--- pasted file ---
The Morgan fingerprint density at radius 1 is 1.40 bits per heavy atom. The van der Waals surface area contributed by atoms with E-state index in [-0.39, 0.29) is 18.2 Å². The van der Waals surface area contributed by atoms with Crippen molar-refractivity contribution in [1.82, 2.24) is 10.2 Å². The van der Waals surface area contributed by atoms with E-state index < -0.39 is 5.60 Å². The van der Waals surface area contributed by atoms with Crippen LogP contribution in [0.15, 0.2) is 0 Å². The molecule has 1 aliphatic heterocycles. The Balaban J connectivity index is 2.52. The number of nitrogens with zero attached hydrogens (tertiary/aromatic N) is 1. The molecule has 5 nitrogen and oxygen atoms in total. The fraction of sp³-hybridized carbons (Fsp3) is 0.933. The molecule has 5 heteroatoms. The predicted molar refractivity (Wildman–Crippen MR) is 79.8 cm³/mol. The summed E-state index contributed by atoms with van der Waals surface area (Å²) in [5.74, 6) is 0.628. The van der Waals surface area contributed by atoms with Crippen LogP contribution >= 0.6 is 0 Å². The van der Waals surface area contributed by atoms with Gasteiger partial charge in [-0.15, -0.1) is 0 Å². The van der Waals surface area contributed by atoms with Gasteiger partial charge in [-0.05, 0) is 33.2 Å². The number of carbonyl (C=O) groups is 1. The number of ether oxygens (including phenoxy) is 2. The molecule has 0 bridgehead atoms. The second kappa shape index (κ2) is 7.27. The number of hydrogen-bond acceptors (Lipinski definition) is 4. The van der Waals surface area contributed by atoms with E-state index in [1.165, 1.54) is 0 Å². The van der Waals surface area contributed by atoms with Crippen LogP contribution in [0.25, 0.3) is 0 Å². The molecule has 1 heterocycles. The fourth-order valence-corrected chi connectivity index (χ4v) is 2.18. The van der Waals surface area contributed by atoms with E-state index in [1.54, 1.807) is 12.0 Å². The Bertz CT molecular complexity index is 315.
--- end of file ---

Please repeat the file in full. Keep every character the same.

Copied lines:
The Morgan fingerprint density at radius 1 is 1.40 bits per heavy atom. The van der Waals surface area contributed by atoms with E-state index in [-0.39, 0.29) is 18.2 Å². The van der Waals surface area contributed by atoms with Crippen molar-refractivity contribution in [1.82, 2.24) is 10.2 Å². The van der Waals surface area contributed by atoms with E-state index < -0.39 is 5.60 Å². The van der Waals surface area contributed by atoms with Crippen LogP contribution in [0.15, 0.2) is 0 Å². The molecule has 1 aliphatic heterocycles. The Balaban J connectivity index is 2.52. The number of nitrogens with zero attached hydrogens (tertiary/aromatic N) is 1. The molecule has 5 nitrogen and oxygen atoms in total. The fraction of sp³-hybridized carbons (Fsp3) is 0.933. The molecule has 5 heteroatoms. The predicted molar refractivity (Wildman–Crippen MR) is 79.8 cm³/mol. The summed E-state index contributed by atoms with van der Waals surface area (Å²) in [5.74, 6) is 0.628. The van der Waals surface area contributed by atoms with Crippen LogP contribution >= 0.6 is 0 Å². The van der Waals surface area contributed by atoms with Gasteiger partial charge in [-0.15, -0.1) is 0 Å². The van der Waals surface area contributed by atoms with Gasteiger partial charge in [-0.05, 0) is 33.2 Å². The number of carbonyl (C=O) groups is 1. The number of ether oxygens (including phenoxy) is 2. The molecule has 0 bridgehead atoms. The second kappa shape index (κ2) is 7.27. The number of hydrogen-bond acceptors (Lipinski definition) is 4. The van der Waals surface area contributed by atoms with E-state index in [1.165, 1.54) is 0 Å². The van der Waals surface area contributed by atoms with Crippen LogP contribution in [0.25, 0.3) is 0 Å². The molecule has 1 heterocycles. The fourth-order valence-corrected chi connectivity index (χ4v) is 2.18. The van der Waals surface area contributed by atoms with E-state index in [1.54, 1.807) is 12.0 Å². The Bertz CT molecular complexity index is 315.